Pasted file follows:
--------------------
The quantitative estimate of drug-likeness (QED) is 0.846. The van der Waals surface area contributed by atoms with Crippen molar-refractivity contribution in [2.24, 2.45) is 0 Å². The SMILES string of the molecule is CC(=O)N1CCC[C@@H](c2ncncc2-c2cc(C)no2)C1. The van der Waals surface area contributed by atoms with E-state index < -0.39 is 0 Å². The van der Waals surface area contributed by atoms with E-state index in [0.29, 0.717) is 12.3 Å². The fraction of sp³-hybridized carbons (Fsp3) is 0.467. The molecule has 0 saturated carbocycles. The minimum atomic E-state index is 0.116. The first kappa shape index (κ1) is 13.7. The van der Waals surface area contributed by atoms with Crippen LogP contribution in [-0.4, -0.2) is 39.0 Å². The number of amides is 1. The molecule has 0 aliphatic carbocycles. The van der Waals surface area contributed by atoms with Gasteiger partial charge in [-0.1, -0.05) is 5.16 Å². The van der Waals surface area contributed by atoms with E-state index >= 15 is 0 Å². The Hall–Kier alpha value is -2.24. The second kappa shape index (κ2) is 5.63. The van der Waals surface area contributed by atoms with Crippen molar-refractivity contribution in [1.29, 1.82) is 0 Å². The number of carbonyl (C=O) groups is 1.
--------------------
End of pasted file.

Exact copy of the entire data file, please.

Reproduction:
The quantitative estimate of drug-likeness (QED) is 0.846. The van der Waals surface area contributed by atoms with Crippen molar-refractivity contribution in [2.24, 2.45) is 0 Å². The SMILES string of the molecule is CC(=O)N1CCC[C@@H](c2ncncc2-c2cc(C)no2)C1. The van der Waals surface area contributed by atoms with E-state index < -0.39 is 0 Å². The van der Waals surface area contributed by atoms with E-state index in [0.29, 0.717) is 12.3 Å². The fraction of sp³-hybridized carbons (Fsp3) is 0.467. The molecule has 0 saturated carbocycles. The minimum atomic E-state index is 0.116. The first kappa shape index (κ1) is 13.7. The van der Waals surface area contributed by atoms with Crippen LogP contribution in [-0.4, -0.2) is 39.0 Å². The number of amides is 1. The molecule has 0 aliphatic carbocycles. The van der Waals surface area contributed by atoms with Gasteiger partial charge in [-0.1, -0.05) is 5.16 Å². The van der Waals surface area contributed by atoms with E-state index >= 15 is 0 Å². The Hall–Kier alpha value is -2.24. The second kappa shape index (κ2) is 5.63. The van der Waals surface area contributed by atoms with Crippen molar-refractivity contribution in [1.29, 1.82) is 0 Å². The number of carbonyl (C=O) groups is 1.